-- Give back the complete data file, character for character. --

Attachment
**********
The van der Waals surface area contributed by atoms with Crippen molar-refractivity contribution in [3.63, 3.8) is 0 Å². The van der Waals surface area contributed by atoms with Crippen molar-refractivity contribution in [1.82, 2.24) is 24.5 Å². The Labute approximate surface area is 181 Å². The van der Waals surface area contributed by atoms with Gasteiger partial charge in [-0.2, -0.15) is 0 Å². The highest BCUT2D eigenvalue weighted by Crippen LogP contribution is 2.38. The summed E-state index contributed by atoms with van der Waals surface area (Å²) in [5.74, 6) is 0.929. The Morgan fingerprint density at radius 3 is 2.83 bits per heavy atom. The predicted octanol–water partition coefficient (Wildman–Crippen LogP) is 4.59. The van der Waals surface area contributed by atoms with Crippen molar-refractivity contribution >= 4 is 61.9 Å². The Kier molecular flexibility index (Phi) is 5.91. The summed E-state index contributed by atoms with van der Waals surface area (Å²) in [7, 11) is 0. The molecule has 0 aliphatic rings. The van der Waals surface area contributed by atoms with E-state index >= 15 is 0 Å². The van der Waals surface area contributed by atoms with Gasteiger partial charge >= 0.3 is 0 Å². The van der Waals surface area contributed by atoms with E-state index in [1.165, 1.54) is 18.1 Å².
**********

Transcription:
The van der Waals surface area contributed by atoms with Crippen molar-refractivity contribution in [3.63, 3.8) is 0 Å². The van der Waals surface area contributed by atoms with Crippen molar-refractivity contribution in [1.82, 2.24) is 24.5 Å². The Labute approximate surface area is 181 Å². The van der Waals surface area contributed by atoms with Gasteiger partial charge in [-0.2, -0.15) is 0 Å². The highest BCUT2D eigenvalue weighted by Crippen LogP contribution is 2.38. The summed E-state index contributed by atoms with van der Waals surface area (Å²) in [5.74, 6) is 0.929. The Morgan fingerprint density at radius 3 is 2.83 bits per heavy atom. The predicted octanol–water partition coefficient (Wildman–Crippen LogP) is 4.59. The van der Waals surface area contributed by atoms with Crippen molar-refractivity contribution >= 4 is 61.9 Å². The Kier molecular flexibility index (Phi) is 5.91. The summed E-state index contributed by atoms with van der Waals surface area (Å²) in [7, 11) is 0. The molecule has 0 aliphatic rings. The van der Waals surface area contributed by atoms with E-state index >= 15 is 0 Å². The van der Waals surface area contributed by atoms with Gasteiger partial charge >= 0.3 is 0 Å². The van der Waals surface area contributed by atoms with E-state index in [1.165, 1.54) is 18.1 Å².